A Morton’s Neuroma is a painful condition affecting the forefoot caused by repetitive irritation of one of the common digital nerves.
The pain is usually located at the base of the 3rd and 4th toes. Frequently patients describe a cramping sensation that is relieved by removing the shoe and massaging the foot. There also may be burning pain radiating into the toes, sometimes associated with numbness. Some people experience a clicking sensation while walking and others report a sharp tingling or electric shocks, much like hitting your funny bone.
The diagnosis of Morton’s Neuroma is based on the history and physical examination. X-rays are taken to rule out other causes for the symptoms. In cases where the diagnosis is in question, ultrasound or MRI (magnetic resonance imaging) may be recommended.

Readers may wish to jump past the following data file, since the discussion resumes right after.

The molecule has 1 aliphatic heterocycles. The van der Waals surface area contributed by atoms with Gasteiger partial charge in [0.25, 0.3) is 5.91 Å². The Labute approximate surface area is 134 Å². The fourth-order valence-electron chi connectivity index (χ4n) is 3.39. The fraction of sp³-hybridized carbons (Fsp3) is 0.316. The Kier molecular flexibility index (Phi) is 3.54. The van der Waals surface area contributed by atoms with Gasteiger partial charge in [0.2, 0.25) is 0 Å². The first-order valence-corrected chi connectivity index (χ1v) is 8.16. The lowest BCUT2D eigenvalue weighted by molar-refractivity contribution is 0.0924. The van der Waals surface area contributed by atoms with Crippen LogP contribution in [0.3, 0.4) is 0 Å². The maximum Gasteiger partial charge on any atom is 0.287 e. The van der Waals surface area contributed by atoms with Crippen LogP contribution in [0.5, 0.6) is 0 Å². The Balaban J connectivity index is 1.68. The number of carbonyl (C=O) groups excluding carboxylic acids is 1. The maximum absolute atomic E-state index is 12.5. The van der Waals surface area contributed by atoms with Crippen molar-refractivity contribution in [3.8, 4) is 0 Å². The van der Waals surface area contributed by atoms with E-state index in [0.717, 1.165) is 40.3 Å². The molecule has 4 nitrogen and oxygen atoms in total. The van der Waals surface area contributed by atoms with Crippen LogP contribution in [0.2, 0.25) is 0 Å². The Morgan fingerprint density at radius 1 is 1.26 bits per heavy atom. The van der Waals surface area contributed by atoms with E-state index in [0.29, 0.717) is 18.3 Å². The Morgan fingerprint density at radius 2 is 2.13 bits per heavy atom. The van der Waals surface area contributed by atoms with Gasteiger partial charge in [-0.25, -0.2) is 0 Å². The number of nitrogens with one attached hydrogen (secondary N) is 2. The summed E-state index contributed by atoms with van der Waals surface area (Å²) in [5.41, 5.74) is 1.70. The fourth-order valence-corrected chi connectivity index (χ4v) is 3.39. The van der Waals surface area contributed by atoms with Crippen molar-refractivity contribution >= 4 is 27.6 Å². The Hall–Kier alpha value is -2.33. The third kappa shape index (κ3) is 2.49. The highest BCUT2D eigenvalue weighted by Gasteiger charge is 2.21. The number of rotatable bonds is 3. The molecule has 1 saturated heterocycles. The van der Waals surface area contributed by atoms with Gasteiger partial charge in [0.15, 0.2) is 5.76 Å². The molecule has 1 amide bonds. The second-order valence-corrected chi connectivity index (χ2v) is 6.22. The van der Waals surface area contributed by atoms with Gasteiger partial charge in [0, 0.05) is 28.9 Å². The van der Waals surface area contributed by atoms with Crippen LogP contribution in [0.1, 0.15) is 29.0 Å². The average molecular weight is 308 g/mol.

As with many foot problems, treatment usually begins with changing footwear. A well-cushioned shoe with a broad toebox is advised. High heel, pointed toe shoes should be avoided. Biomechanical factors should be evaluated and controlled with appropriate orthotic devices. If this is inadequate, an injection of a local anesthetic with cortisone may reduce swelling and inflammation of the affected nerve.If these measures fail to resolve the symptoms, surgical excision of the nerve is recommended. This is typically done on an outpatient basis under local anesthesia with intravenous sedation.